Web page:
Veterans’ memorials can be found all over the Silver State. They are well deserved. They honor individuals who served the nation, and also commemorate battles and events regarding the many military anniversaries in Nevada.

City manager bids fond farewell

I may be leaving Boulder City, but it was not an easy decision. From the first time I came in and met the staff and community leaders, I saw a city filled with people who truly care about where they live and work. I am grateful for the opportunities I have had to work with some incredible people.

Is the grass always greener?

Many people in the past played a golf game to cement a business deal, didn’t they? They also played golf to socialize. Has Boulder City recognized lessening play on golf courses? Or, from another perspective, what happens when million-dollar homes are placed around our open space golf course with views of the McCullough Mountains? Do fewer people play golf on the Boulder Creek golf course?

Parting is such sweet sorrow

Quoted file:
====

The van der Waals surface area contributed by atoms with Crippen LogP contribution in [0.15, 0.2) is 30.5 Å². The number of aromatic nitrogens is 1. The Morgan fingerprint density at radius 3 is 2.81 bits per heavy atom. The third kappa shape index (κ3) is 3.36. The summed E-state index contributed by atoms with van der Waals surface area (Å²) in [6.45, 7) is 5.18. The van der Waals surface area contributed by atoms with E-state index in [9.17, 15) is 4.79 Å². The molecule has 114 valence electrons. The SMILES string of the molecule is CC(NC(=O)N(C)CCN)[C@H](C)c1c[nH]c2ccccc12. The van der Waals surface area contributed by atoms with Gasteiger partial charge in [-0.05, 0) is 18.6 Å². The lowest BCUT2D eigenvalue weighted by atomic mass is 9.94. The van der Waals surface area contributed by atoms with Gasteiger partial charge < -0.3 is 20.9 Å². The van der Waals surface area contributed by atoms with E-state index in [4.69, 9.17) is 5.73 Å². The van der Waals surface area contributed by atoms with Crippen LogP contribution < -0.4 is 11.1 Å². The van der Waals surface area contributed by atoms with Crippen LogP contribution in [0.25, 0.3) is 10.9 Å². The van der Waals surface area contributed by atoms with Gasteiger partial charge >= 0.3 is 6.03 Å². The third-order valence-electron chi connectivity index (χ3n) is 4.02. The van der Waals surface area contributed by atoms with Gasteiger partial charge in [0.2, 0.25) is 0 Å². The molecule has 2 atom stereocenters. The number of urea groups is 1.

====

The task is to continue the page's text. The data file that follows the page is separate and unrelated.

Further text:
Shakespeare was the man when it came to comedy and tragedy. His ability to make people feel the intense emotions of the characters is still imitated today. The past few months have been filled with a bit of excited anticipation at City Hall as several longtime and high-level employees have found new roles in other acts. I’m here to borrow some Shakespearean lines, the first being from Ophelia, “We know what we are, but know not what we may be.” (Hamlet)

Me, my brother and Silo Sam

Recently, I’ve been enjoying watching shows on A&E related to professional wrestling back in the earlier days, with profiles on wrestlers I grew up watching as well as classic rivalries.

Let’s talk about the ‘D Word’

OK, as a starting point, I must note that it’s weird to think that I might be writing something that would put me in agreement with the Language Police.

Make a new plan, Stan

A plan is a method for achieving a desirable objective. It’s a program of action, usually memorialized in writing. Plans start with goals and ideas. But ideas alone (even good ones) don’t constitute a plan.

Time to recognize unsung heroes

We have so many functions within the Boulder City Police Department, from school resource officers to road patrol to the detective bureau. The work that they do keeps Boulder City among the “Safest Cities in Nevada” (newhomesource.com, alarm.com) year after year. One unit is the backbone of our public safety response: Public Safety Dispatchers.

Honoring National Public Health Week

In my eight decades of this amazing life, I have worn a great many hats: son, brother, father, major (USAF), grandfather, council member, state representative, state senator.